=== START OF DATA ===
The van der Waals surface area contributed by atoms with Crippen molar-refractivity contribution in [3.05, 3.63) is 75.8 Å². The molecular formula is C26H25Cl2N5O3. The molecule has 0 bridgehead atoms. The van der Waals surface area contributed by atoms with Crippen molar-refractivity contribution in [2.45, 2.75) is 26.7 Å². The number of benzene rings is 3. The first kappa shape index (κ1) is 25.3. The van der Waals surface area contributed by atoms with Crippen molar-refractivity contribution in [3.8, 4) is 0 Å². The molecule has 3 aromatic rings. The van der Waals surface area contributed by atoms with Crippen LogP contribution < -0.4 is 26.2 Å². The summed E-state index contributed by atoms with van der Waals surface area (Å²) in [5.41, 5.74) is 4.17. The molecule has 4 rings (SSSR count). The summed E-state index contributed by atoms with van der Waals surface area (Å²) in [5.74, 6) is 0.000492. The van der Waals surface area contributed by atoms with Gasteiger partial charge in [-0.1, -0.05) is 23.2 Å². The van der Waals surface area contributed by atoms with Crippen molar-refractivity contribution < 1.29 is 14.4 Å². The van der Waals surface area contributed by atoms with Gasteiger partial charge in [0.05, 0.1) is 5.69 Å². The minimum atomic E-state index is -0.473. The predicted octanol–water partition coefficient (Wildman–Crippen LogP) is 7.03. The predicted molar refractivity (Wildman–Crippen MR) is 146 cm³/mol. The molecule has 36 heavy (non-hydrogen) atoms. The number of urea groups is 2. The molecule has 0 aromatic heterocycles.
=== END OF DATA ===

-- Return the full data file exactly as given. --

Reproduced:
The van der Waals surface area contributed by atoms with Crippen molar-refractivity contribution in [3.05, 3.63) is 75.8 Å². The molecular formula is C26H25Cl2N5O3. The molecule has 0 bridgehead atoms. The van der Waals surface area contributed by atoms with Crippen molar-refractivity contribution in [2.45, 2.75) is 26.7 Å². The number of benzene rings is 3. The first kappa shape index (κ1) is 25.3. The van der Waals surface area contributed by atoms with Crippen molar-refractivity contribution in [3.8, 4) is 0 Å². The molecule has 3 aromatic rings. The van der Waals surface area contributed by atoms with Crippen LogP contribution < -0.4 is 26.2 Å². The summed E-state index contributed by atoms with van der Waals surface area (Å²) in [5.41, 5.74) is 4.17. The molecule has 4 rings (SSSR count). The summed E-state index contributed by atoms with van der Waals surface area (Å²) in [5.74, 6) is 0.000492. The van der Waals surface area contributed by atoms with Gasteiger partial charge in [-0.1, -0.05) is 23.2 Å². The van der Waals surface area contributed by atoms with Crippen molar-refractivity contribution < 1.29 is 14.4 Å². The van der Waals surface area contributed by atoms with Gasteiger partial charge in [0.05, 0.1) is 5.69 Å². The minimum atomic E-state index is -0.473. The predicted octanol–water partition coefficient (Wildman–Crippen LogP) is 7.03. The predicted molar refractivity (Wildman–Crippen MR) is 146 cm³/mol. The molecule has 36 heavy (non-hydrogen) atoms. The number of urea groups is 2. The molecule has 0 aromatic heterocycles.